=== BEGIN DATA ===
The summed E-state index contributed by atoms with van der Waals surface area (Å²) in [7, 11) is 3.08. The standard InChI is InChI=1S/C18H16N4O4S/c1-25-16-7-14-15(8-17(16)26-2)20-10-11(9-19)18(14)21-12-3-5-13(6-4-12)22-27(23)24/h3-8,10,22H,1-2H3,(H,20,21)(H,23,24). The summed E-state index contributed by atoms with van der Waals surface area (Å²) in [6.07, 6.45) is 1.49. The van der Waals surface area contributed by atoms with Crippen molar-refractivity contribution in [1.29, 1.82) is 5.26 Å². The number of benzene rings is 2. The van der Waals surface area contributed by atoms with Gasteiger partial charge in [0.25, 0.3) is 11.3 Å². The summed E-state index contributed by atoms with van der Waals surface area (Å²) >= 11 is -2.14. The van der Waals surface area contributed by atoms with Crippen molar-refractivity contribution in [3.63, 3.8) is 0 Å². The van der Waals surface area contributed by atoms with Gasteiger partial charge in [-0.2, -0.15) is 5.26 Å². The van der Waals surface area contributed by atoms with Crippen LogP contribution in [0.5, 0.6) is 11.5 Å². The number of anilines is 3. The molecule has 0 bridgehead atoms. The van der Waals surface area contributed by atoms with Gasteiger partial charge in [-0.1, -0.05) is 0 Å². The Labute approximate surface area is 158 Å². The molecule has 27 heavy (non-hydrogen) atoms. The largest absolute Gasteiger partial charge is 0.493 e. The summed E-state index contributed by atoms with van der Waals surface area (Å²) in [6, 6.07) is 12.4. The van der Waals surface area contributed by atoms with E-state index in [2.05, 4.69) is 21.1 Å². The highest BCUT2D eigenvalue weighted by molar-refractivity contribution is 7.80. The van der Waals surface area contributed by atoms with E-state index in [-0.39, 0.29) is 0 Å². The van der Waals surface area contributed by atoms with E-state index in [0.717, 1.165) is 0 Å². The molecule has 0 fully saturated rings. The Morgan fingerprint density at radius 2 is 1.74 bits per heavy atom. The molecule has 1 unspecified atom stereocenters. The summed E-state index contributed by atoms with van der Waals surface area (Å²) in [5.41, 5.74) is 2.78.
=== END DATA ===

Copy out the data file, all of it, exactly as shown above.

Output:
The summed E-state index contributed by atoms with van der Waals surface area (Å²) in [7, 11) is 3.08. The standard InChI is InChI=1S/C18H16N4O4S/c1-25-16-7-14-15(8-17(16)26-2)20-10-11(9-19)18(14)21-12-3-5-13(6-4-12)22-27(23)24/h3-8,10,22H,1-2H3,(H,20,21)(H,23,24). The summed E-state index contributed by atoms with van der Waals surface area (Å²) in [6.07, 6.45) is 1.49. The van der Waals surface area contributed by atoms with Crippen molar-refractivity contribution in [1.29, 1.82) is 5.26 Å². The number of benzene rings is 2. The van der Waals surface area contributed by atoms with Gasteiger partial charge in [0.25, 0.3) is 11.3 Å². The summed E-state index contributed by atoms with van der Waals surface area (Å²) >= 11 is -2.14. The van der Waals surface area contributed by atoms with Crippen molar-refractivity contribution in [3.63, 3.8) is 0 Å². The van der Waals surface area contributed by atoms with Gasteiger partial charge in [-0.2, -0.15) is 5.26 Å². The van der Waals surface area contributed by atoms with Crippen LogP contribution in [0.5, 0.6) is 11.5 Å². The number of anilines is 3. The molecule has 0 bridgehead atoms. The van der Waals surface area contributed by atoms with Gasteiger partial charge in [-0.1, -0.05) is 0 Å². The Labute approximate surface area is 158 Å². The molecule has 27 heavy (non-hydrogen) atoms. The largest absolute Gasteiger partial charge is 0.493 e. The summed E-state index contributed by atoms with van der Waals surface area (Å²) in [6, 6.07) is 12.4. The van der Waals surface area contributed by atoms with E-state index in [2.05, 4.69) is 21.1 Å². The highest BCUT2D eigenvalue weighted by molar-refractivity contribution is 7.80. The van der Waals surface area contributed by atoms with E-state index in [-0.39, 0.29) is 0 Å². The van der Waals surface area contributed by atoms with E-state index in [0.717, 1.165) is 0 Å². The molecule has 0 fully saturated rings. The Morgan fingerprint density at radius 2 is 1.74 bits per heavy atom. The molecule has 1 unspecified atom stereocenters. The summed E-state index contributed by atoms with van der Waals surface area (Å²) in [5.41, 5.74) is 2.78.